Chris: It’s amazing. There’s a couple of things that I was really sort of like, man, I want to talk with Bradley about this, because there’s really two pieces of this is one of the things you’ve stumbled on is companies, or let’s say either accelerators or other funding entities are really interested way more now, almost exclusively interested in people who have a kind of visionary integrator or a CEO, CTO, right? It’s almost like you can’t even do that. And that’s sort of happened to you organically, right?

Bradley: Yeah. I mean, I have to be clear, no technical skills, never written a lot of code and just had an idea. And I knew enough, my dad’s in technology, I’ve been around. I’m a big technology person. I just never knew how to code. So I knew I needed a developer to bring it to life. And so yeah, that describes us completely where I needed the CTO figure for sure, from day one.

Chris: And then it’s like there’s a lot to software. And I think the thing that I’m really interested to unpack with you is you went from IMDB, which is kind of a source of truth for finding or discovering other podcasts to actually building a software that would enable podcasters to do other things. So tell us a little bit about the software and we’ll get into how you built it in just a little bit, but what does it actually do?

Bradley: Yeah, it’s a great question. So it’s complex. Similar to IMDB, there’s a consumer facing version of the product, which is, I want to find a podcast. I want to find podcasts similar to this one. I want to follow you as a creator and see what you’re on. So the credits aspect of why people usually use IMDB, like, “Oh, this guy, I can’t recognize his face. Who is that?” So that’s one thing we do, ratings and reviews, discovering podcasts as a consumer. But then we realized, I think a couple years in we’re like, well, a lot of people needed to discover podcasts for different reasons. And there’s a lot of people that need to discover podcasts that have money, like a PR firm who’s looking to place their CEO client or a media agency that’s wanting to plan their media campaign. They need to find podcasts with a specific criteria and have a search function and a database. So we turned sort of from this consumer aspect of discovery to really a data-driven product. So a database that can be accessed through a front end, which is our Podchaser.com, Pod Chaser Pro. And then we serve that same data through the back end through an API, which I didn’t even know what API meant at the time, but that’s our current business.

Chris: Okay. Well, it’s a pretty robust build out in my mind. And so talk to us about how you find your CTO.

Bradley: Yep.

Funding the vision

Chris: What are the early days of Podchaser where you’re like, “Okay, I have a dream”?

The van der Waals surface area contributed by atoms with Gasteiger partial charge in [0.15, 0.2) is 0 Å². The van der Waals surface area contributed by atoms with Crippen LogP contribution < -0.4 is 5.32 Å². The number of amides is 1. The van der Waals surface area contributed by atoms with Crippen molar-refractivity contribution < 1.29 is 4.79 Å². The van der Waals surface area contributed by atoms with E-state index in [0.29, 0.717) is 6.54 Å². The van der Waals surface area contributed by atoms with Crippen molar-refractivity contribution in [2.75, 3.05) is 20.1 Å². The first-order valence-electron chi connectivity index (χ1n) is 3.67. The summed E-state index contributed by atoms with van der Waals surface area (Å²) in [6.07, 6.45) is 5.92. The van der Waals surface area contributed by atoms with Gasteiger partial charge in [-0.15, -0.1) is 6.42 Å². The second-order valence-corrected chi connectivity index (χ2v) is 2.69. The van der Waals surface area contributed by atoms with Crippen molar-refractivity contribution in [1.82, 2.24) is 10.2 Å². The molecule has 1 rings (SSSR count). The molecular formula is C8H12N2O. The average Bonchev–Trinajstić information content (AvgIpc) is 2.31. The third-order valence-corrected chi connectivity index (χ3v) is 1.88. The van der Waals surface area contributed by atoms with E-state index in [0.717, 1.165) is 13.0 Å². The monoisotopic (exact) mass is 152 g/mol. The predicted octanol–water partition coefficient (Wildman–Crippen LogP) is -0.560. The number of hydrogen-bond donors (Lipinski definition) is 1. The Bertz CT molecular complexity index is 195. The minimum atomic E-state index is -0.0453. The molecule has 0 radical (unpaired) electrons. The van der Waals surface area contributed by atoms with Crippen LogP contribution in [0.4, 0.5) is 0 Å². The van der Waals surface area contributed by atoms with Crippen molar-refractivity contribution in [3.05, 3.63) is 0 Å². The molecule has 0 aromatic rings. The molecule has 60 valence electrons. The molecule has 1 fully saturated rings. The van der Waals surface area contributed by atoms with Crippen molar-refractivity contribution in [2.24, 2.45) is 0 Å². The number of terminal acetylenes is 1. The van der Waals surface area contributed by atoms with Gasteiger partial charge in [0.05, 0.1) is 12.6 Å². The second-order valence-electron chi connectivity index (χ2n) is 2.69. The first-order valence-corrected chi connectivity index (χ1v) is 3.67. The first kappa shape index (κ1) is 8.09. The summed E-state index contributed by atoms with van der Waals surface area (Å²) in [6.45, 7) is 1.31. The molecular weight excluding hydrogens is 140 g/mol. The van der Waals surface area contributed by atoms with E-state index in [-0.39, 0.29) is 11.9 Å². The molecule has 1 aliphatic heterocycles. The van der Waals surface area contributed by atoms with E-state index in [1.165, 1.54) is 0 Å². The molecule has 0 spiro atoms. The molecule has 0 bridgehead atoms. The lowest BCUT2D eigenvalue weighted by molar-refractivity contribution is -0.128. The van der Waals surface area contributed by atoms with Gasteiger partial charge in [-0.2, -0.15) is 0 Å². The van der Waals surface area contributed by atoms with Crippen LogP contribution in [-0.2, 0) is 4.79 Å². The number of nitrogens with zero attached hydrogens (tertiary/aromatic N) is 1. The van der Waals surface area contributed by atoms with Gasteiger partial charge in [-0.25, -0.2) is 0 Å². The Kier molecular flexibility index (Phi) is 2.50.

Bradley: It’s so hard to describe. I think it’s just this weird mix of irrationality and interest and stubbornness where it was just weekends for years, for a long time. I had a full-time job. I raised two rounds of funding, still had a full-time job. I was still selling rags and doing whatever, because I felt like in the back of my head, this is never going to work. It’s never going to come to fruition. And I do remember we got that first, the first big obstacle is money. This is not going to make money anytime soon. So we need to figure out a way to get Ben working on the code base more often. We need to hire a front end developer. We need to hire a designer. We need people to come in and build this. So I was like, well, I guess my job is I need to go raise money. I was in Louisville Kentucky at the time, so I moved to OKC in around 2020. Great year, great vintage year for the world.

Chris: Great year.

Bradley: So in Louisville, I went to the small business chamber development entrepreneur person, and I was like, “Hey, how do I raise money?” And she’s like, “Oh, honey, have you heard of Kickstarter? Maybe try that.” And I was like, “No, I need VCs. I need software money.” And she referred me to a couple people, but I just kind of bothered all the rich people in town until they would have coffee with me and I’d pitch Podchaser and they’d be like, “I’m sorry, what’s a podcast exactly?” And I’m like, oh my god, this is going to be so hard.

Chris: I have an uphill battle ahead of me.

Bradley: Absolutely. So that was, I think the biggest unlock was we raised half a million dollars on a safe note in 2018, and that let Ben go full-time or almost full-time with a project to let us hire a couple contract developers and then let us sort of prove out the model and the idea so that we could go to institutional funding and actually go big.